This picture can give everyone an idea of all the life saving technology that kept Daphne alive. The one thing you can’t really see is the dialysis machine. It is behind the pillar.
That night the doctors and the nurses were struggling with low blood pressure all night.
A major turning point was at 6:30am, the nurse changed all of her blood pressure meds in anticipation for shift change. Changing from the OR meds to the meds mixed in the PICU caused her blood pressure to go from 71 to 155! From there they immediately started weaning her off of her blood pressure medications and she became stable. They don’t exactly know why this happened! In theory the OR and PICU meds should have been the same. It’s easy to say there was some sort of human error that got sorted out through all of this, but we feel like this was a moment when God’s hand was turning things around for good.
This turned out to be an amazing day. Daphne opened her eyes a few times. Brad and I were ecstatic and in awe of the miracle we just witnessed! We are so happy the doctors never gave up on our little angel. Talking to Daphne when she had her eyes open was such a good feeling.
That night we had some minor bumps, but all was well.
Two major things happened on Friday. She had another surgery at 6 pm. The surgery was to attach her bile ducts, remove some gauze that had been left to control bleeding, and to access the damage that was done to her large intestine during all of this. This surgery took about 2.5 hours. A part of her large intestine had to be removed. Currently there are two ends of her intestines not connected. Doctor Shapiro is confident that they can be connected in 4 to 5 days after things have settled down. The other major development of the day was to take her off the oscillating ventilator and onto a regular one.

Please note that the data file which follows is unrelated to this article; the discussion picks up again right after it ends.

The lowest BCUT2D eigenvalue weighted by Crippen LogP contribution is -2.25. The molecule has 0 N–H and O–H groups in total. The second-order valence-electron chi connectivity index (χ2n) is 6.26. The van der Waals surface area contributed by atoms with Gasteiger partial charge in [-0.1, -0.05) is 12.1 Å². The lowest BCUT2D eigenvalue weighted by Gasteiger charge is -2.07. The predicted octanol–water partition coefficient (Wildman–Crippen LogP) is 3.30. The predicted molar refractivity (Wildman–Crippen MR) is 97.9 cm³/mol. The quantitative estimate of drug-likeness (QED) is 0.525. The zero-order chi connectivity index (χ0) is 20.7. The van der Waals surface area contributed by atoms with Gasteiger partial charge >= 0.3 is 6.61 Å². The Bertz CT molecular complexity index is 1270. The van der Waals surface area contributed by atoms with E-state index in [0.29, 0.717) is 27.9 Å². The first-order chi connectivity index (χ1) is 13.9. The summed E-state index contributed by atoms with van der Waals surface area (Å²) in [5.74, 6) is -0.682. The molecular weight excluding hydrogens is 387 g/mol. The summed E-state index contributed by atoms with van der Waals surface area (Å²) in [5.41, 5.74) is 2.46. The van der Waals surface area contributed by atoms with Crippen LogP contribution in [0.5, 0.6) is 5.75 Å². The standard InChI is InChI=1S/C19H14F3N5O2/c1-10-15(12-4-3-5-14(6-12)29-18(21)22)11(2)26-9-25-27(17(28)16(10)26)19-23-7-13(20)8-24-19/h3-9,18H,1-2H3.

That brings us to today. Daphne is doing well. Some people talk about how we need to take life day by day, but Brad and I have really learned to take things moment by moment. We know how fast things can change. We are also very aware of how far Daphne has come and how far she still has to go. She is a fighter and has come this far, everyday we remind her of that. We are also so very thankful for everyone who has brought us to this place. Doctors, surgeons, nurses, respiratory therapists, our superstar anaesthetist, the entire transplant team are just some of the professionals who we are thankful for. We are also so thankful for the tremendous support we have had from our family. They have been with us through it all; taking care of Rowan, feeding us, keeping us company in hospital, taking care of our house. The outpouring of support from friends, family, and church family on facebook has also been an incredible encouragement. Also, words cannot express our gratitude toward donors. The amount of blood that poured in and out of our baby was enormous. Please donate blood! I would like to keep track of people who donate blood in Daphne’s name to see if we can’t restock the blood bank. Like I said on facebook, please send me a picture of you donating in Daphne’s name so I can keep them for her to see. And of course, there are her two angels who donated a piece of their lives to help Daphne. I am so thankful that two separate families chose to donate their loved ones organs in the midst of their grief. I encourage everyone to discuss organ donation with their families now. And most of all we are so thankful to a God who loves his children more than we can imagine, a God who is mighty and capable of miracles. We don’t have the answers as to why this has happened to us, but we know suffering and anguish are not unique to just us. There is a world full of hurt, but God is good and his love knows no bounds.